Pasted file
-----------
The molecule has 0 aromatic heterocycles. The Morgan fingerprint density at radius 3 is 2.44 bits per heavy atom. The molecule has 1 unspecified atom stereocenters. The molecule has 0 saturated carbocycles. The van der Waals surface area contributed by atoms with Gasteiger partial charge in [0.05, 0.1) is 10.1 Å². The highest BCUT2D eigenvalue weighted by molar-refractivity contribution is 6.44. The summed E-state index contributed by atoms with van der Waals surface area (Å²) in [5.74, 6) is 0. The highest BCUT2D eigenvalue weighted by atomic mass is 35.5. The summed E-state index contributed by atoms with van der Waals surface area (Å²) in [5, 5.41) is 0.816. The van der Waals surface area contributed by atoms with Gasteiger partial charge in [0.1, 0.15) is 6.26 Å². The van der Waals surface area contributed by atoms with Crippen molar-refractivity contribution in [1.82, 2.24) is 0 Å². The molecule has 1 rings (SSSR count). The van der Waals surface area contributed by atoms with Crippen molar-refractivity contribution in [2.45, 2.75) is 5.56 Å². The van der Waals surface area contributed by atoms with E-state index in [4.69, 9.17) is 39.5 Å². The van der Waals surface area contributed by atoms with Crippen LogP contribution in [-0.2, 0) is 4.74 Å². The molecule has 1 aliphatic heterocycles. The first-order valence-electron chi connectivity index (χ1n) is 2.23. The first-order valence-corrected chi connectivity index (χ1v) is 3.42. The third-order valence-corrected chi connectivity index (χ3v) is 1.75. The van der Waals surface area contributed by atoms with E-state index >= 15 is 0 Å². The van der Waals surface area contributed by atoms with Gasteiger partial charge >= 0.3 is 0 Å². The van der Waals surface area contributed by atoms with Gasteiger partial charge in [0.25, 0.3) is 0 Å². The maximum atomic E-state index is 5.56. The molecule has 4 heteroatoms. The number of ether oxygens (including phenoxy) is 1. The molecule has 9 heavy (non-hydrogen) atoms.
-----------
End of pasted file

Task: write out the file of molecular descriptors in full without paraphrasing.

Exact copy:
The molecule has 0 aromatic heterocycles. The Morgan fingerprint density at radius 3 is 2.44 bits per heavy atom. The molecule has 1 unspecified atom stereocenters. The molecule has 0 saturated carbocycles. The van der Waals surface area contributed by atoms with Gasteiger partial charge in [0.05, 0.1) is 10.1 Å². The highest BCUT2D eigenvalue weighted by molar-refractivity contribution is 6.44. The summed E-state index contributed by atoms with van der Waals surface area (Å²) in [5.74, 6) is 0. The highest BCUT2D eigenvalue weighted by atomic mass is 35.5. The summed E-state index contributed by atoms with van der Waals surface area (Å²) in [5, 5.41) is 0.816. The van der Waals surface area contributed by atoms with Gasteiger partial charge in [0.1, 0.15) is 6.26 Å². The van der Waals surface area contributed by atoms with Crippen molar-refractivity contribution in [1.82, 2.24) is 0 Å². The molecule has 1 rings (SSSR count). The van der Waals surface area contributed by atoms with Crippen molar-refractivity contribution in [2.45, 2.75) is 5.56 Å². The van der Waals surface area contributed by atoms with E-state index in [4.69, 9.17) is 39.5 Å². The van der Waals surface area contributed by atoms with Crippen LogP contribution in [-0.2, 0) is 4.74 Å². The molecule has 1 aliphatic heterocycles. The first-order valence-electron chi connectivity index (χ1n) is 2.23. The first-order valence-corrected chi connectivity index (χ1v) is 3.42. The third-order valence-corrected chi connectivity index (χ3v) is 1.75. The van der Waals surface area contributed by atoms with E-state index >= 15 is 0 Å². The van der Waals surface area contributed by atoms with Gasteiger partial charge >= 0.3 is 0 Å². The van der Waals surface area contributed by atoms with Gasteiger partial charge in [0.25, 0.3) is 0 Å². The maximum atomic E-state index is 5.56. The molecule has 4 heteroatoms. The number of ether oxygens (including phenoxy) is 1. The molecule has 9 heavy (non-hydrogen) atoms.